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that process ought to begin now in the lame duck session. the pending bills raise important issues, and i'm sure we'll discuss them. should the old aumf's be repealed? what should the new scope of any new authority be? and how will we pay for operations that have already cost nearly $1 billion? we'll move that dialogue forward today but the american people deserve representation in this debate. they ought to get it out through congress. with that i'd like to introduce our wonderful keynote speaker, senator tim kaine of virginia. since he was elected to represent virginia, just a few years ago, senator kaine has made his mark at his committee op armed services, foreign relations committee, and the war powers debate. he's worked across party lines with senators john mccain to bring the 1973 war powers resolution up to date. and this september he introduced and been advocating for his
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proposal for a new aumf against isil. after his remarks, which will be approximately 10 minutes, senator kaine will join me, and jack goldsmith who will be introduced shortly, in a conversation with jim sciutto. the chief national security correspondent for cnn and i think the only journalist to embed in 2003 in the iraq invasion, do i have that right? >> with u.s. special forces. >> ok. former chief correspondent for abc in london and author of a book entitled "against us, the new face of america's enemies in the muslim world." we are happy to have them all with us today and on the first day of the lame duck session, i hate that name, on the first day of congress coming back into session, it is the right time not only to have this discussion, but to call for action in congress.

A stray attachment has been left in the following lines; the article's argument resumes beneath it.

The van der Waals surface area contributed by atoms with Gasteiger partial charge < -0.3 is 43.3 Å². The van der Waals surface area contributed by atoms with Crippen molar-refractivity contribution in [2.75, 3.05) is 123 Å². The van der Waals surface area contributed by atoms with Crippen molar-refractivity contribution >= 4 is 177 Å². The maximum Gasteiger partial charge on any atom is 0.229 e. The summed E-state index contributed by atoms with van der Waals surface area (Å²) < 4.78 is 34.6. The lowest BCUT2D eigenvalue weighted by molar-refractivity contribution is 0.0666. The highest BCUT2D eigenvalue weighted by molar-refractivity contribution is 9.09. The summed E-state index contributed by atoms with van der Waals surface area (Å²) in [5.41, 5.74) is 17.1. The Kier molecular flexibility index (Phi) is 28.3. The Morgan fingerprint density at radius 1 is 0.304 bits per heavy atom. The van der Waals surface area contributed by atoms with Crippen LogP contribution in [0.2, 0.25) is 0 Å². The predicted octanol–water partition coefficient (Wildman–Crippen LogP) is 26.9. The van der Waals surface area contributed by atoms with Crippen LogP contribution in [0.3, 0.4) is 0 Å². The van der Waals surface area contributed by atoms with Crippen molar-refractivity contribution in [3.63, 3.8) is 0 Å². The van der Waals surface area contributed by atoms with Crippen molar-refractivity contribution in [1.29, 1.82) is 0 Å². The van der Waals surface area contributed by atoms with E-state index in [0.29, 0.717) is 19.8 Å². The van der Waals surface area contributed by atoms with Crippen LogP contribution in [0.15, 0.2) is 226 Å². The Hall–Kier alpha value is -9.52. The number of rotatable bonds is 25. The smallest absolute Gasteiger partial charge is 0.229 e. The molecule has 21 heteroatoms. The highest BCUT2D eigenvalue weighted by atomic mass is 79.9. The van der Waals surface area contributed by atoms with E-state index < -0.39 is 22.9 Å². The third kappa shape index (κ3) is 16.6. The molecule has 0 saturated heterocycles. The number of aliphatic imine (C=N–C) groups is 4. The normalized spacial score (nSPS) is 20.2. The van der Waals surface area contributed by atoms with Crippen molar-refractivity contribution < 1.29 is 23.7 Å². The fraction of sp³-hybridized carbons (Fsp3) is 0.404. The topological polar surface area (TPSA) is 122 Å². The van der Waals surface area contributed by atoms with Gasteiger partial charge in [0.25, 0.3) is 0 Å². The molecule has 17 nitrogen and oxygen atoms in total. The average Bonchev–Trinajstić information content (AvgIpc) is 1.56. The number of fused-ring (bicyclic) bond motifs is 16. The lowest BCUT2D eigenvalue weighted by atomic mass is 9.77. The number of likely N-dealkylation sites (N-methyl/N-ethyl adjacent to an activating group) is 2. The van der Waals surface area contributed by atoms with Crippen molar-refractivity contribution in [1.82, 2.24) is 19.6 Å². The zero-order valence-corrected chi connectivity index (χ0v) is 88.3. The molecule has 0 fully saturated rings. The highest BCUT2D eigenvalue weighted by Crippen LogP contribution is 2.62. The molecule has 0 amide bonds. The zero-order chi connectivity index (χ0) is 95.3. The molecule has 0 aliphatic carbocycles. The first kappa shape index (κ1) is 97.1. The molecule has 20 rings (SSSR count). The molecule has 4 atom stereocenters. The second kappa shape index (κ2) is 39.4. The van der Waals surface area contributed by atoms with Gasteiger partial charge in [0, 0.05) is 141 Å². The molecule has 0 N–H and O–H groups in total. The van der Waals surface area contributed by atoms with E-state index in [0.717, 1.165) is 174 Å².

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thank you very much. >> thank you. thank you, good morning. if past history is any guide, i'm hoping a lame session will be followed by a ver rile duck. that is my hope for the next two months. want to thank jane for the introduction and opportunity to be here with jim and jack to talk about an issue i'm very passionate about. hard to say everything i want to say in 10 minutes, let me try to say three things. first, i never do this, i'm going to talk a little bit about why this matters to me so much. it's not relevant whether i propose is good or bad. i went to a ceremony at iwo jima memorial monday and veterans day ceremonies yesterday and want to talk about why this matters to me personally. second, i want to talk about what's at stake both the constitution alowell case between the president and congress. but also an underlying moral value that seems tonight realish she we often don't talk about. third, i want to talk about what